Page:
Is Trump the real whistleblower
NSA whistleblower Binney: "Why I voted Trump"
Bill Binney is satisfied. On Wednesday evening, the former high-ranking NSA employee said no when asked by STANDARD whether the result of the US election surprised him. Because: "I voted for Trump myself," says Binney. He is one of those 59.6 million Americans whose voting decision caused shock and fear among a large number of Europeans - as well as with the majority of the 59.9 million US citizens who voted for Clinton. So why did Binney, who has been recognized for his services to civil rights and is believed to have inspired Edward Snowden, chose a man who is seen by many as a proto-fascist and authoritarian figure?
Binney: Emails not stolen from Russia
"Hillary Clinton is a warmonger," says Binney. She belongs to that part of the military-industrial complex that he also wants to fight through his activities as a whistleblower. "Clinton was for the Iraq war, she was for the intervention in Libya, she fueled the conflict in Ukraine," Binney thinks, "and she and her team immediately tried to blame the Russians for the emails that surfaced on Wikileaks push. " The former technical director of the NSA, who is considered a Russia specialist, does not think that Russian hackers actually stole the private emails of the Clinton campaign. "It was an insider, probably someone from the FBI, maybe someone from the NSA," says Binney, who thinks it would be easy to reveal evidence that Russia had stolen the documents. However, these did not materialize.
Clinton "unpunished" in email affair
Binney, who spent nearly forty years in the US military, is also upset when Clinton got away with using a private email server. "A 22-year-old Navy sailor is going to jail for a year for taking selfies in a nuclear submarine," says Binney - "and Clinton gets away with getting rid of secret information on private servers." What is clear is that Clinton's actions caused horror, especially among active soldiers and veterans. In addition, the former Democratic presidential candidate has shown an extremely tough line against whistleblowers. This is also the reason why Wikileaks founder Julian Assange developed a personal hostility towards Clinton.
Binney does not accept the fact that many in the intelligence community are warning that Trump as president could endanger national security. "These people want to get more money for more surveillance and more war machinery," says Binney. A President Clinton would have granted this wish, thinks the NSA whistleblower. "In any case, Trump does not pose any more surveillance threat than Clinton would."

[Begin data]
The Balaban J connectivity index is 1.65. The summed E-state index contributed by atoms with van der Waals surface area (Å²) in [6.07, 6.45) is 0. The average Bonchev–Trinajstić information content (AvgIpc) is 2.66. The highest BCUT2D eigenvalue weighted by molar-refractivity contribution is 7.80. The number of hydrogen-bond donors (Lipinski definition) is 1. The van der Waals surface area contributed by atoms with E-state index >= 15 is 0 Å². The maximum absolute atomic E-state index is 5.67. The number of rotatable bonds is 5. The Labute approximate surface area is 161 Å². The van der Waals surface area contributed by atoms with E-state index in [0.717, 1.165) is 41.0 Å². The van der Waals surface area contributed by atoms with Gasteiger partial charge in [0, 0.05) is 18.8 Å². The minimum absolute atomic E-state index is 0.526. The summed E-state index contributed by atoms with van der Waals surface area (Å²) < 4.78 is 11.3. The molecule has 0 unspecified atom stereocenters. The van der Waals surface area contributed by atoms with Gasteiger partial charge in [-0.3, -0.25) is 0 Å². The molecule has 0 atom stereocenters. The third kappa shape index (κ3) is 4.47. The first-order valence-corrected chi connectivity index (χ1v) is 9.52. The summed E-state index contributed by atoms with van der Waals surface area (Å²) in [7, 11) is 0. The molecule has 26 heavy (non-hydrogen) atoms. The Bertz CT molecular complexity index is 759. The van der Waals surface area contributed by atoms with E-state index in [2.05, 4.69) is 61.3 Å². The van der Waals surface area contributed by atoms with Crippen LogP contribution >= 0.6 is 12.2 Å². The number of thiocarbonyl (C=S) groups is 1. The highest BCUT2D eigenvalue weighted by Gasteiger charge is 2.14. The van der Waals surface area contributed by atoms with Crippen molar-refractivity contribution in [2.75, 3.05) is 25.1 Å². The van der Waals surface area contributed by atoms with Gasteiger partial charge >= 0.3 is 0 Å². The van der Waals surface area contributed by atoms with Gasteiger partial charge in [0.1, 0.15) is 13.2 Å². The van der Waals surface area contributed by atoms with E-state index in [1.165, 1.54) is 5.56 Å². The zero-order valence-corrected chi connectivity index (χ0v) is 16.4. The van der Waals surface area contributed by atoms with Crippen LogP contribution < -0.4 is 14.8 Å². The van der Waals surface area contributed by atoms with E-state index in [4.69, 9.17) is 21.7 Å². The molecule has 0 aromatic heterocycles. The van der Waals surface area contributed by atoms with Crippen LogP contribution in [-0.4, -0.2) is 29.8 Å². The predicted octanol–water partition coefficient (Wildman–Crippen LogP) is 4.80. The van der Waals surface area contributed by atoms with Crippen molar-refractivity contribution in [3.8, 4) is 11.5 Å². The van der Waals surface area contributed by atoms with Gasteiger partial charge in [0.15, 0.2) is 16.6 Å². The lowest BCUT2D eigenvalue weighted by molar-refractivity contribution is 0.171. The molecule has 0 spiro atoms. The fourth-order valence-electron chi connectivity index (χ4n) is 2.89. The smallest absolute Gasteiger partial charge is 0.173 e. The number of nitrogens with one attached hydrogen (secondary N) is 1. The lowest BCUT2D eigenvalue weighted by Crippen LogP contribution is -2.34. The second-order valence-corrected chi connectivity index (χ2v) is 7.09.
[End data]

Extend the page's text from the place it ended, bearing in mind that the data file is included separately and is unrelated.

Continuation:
NSA could be given far-reaching powers
Critics see it differently: For example, "Wired" imagined weeks before the election what an NSA controlled by Trump could look like. The newly elected US president could reintroduce US data retention after his inauguration and order the NSA to spy even more for the interests of US companies. The Obama administration had always denied industrial espionage charges, but Snowden revelations provided clear evidence that at least in some cases rival companies had been spied on by US firms.
Trump could also order the NSA to develop even more powerful cyber weapons or to use them against opponents. But ex-NSA leader Binney does not accept that: Stuxnet has been approved by the Republican US President George W. Bush and has been pushed forward by Obama. The first use of a powerful cyber weapon against a foreign country was carried out by Obama, US Vice President Joe Biden threatened Russia with a cyber attack only a few weeks ago.
Poverty as an election motive
This perspective disregards the racist and sexist lapses that Donald Trump delivered in the election campaign. Director Friedrich Moser, who captured Binney's story in the film "A Good American", interjects that it is a matter of "provocations" against the establishment. "It's about extreme poverty in rural America," thinks Moser. However, neither of them can completely rule out that Trump misuses the surveillance apparatus to spy on critics, for example.
Snowden himself will comment on Trump's election success in a live stream Thursday night. He had already tweeted in February 2016 that this year's US election was one between "Donald Trump and Goldman Sachs". This perspective is arguably widespread in libertarian circles. However, it hardly takes into account the fact that Muslims in the United States, for example, are concerned about their personal safety after the Trump victory. While libertarian positions often propagate the government's withdrawal from private affairs of citizens - for example in the area of gay marriage or freedom of religion - it is unclear how a US President Trump, who changed numerous positions in the election campaign, often strongly to the right, will govern . (Fabian Schmid, November 10th, 2016)
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